“you’ve spent a lifetime in silence, scared that you’ll say something wrong”
– Emeli Sande
“These kids want something new I swear it, something they wanna say but couldn’t coz they’re embarrassed”
– Childish Gambino
The idea of speaking one’s truth is always one I’ve been wary of. In fact, I’d probably argue that I’ll always be wary of it. Truths collide. And truths, being so closely tied to the self are more often than not imagined as communicable. We protect our truths because we don’t imagine that they are sufficient. We protect our truths because we don’t imagine anyone will accept them.
In effect, this means that speaking one’s truth becomes an action of laying one bare. An action of putting the self on the line. Putting the self in the line of possible violence.
That’s very scary.
So we keep people around us who, we believe, are speaking truths. We wait for them to give us permission to speak our truths. We pick our cues off them. Is a certain way of being allowed? Is a certain way of being accepted? In our minds we don’t understand it. But we don’t care. We’d rather not try to figure it out. Instead we look for reasons to invalidate uncomfortable truths. We see the big buildings, but we don’t see the deaths. We see the industry but not the industrious.
The problem is that a truth, once seen, cannot be unseen.
Any further ignoring of this truth is willful.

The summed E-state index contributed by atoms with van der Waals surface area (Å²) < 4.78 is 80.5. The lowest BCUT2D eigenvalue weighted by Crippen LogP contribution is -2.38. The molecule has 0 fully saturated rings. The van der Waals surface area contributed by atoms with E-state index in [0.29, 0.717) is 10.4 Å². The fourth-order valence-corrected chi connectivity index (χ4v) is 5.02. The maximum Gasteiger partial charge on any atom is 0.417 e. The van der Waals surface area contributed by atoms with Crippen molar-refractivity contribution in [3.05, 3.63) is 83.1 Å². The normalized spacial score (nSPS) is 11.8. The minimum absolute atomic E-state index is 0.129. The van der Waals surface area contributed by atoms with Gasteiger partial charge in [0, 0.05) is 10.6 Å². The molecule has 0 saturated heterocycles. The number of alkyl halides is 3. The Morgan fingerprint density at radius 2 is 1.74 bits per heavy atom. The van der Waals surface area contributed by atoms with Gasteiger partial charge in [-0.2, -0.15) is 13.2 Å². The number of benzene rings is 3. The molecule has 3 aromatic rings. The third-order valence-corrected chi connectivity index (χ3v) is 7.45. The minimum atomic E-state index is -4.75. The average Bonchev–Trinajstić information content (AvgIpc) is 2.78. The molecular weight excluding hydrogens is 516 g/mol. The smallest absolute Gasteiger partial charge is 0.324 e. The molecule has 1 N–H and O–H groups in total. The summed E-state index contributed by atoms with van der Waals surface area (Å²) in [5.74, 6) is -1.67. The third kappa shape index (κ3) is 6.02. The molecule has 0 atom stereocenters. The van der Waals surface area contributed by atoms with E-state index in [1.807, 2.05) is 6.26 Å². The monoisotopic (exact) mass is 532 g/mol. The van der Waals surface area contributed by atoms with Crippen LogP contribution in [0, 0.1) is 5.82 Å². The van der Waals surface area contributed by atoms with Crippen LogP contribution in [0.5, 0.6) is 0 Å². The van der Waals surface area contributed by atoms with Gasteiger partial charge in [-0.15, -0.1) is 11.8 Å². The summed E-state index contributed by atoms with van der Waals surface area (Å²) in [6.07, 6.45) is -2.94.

(but this is neither about the will nor unseeing)
Inside a dark room a candle flickered. Somehow it was not that there was an idea but that the idea had taken over the space. As if somehow a presence – except not.
at the end
of the day,
is just a
five letter word.
So we hide it. We put the truth behind complicated multisyllabic dated artforms that were invented to represent emotions. We make it so difficult to imagine within the frames of stark because we are afraid. We are afraid that the world is out to get us. Afraid that we know too much. Afraid that we know too little. Afraid that we are inadequate.
I’ve never understood how people communicate. Half the time I walk around asking myself “what do they even mean by that?” I spend large chunks of time in my head trying to figure out what people are talking about. Because many times conversations are metaphors. Because many times we’re saying a lot more.
(Most other people seem to have this down somehow. I’m not sure how, I’m quite jealous.)
Her hand, steady at first, was now shaking. She lifted the paper off her desk. Holding it up to the flame. She began to read.
Still we don’t know what we mean when we say these things. Instead we agree that certain combinations of words and letters mean something. But we agree in different ways. Our groups, our circles all settle on different meanings, different contexts (what’s life without a little fun?)
…happily ever after.” She finished, slowly crumpling the paper.
But at the end of the day we have to survive. We have to live somehow. So every day we wake up, hoping it will be different. Hoping that somehow, we’ll get it.
(a shoe falls from the rack
he is unbothered
Instead it gets more confusing.
Darkness. A thought wanders “now that I’ve burned the last page of my manuscript, how will I see my future?”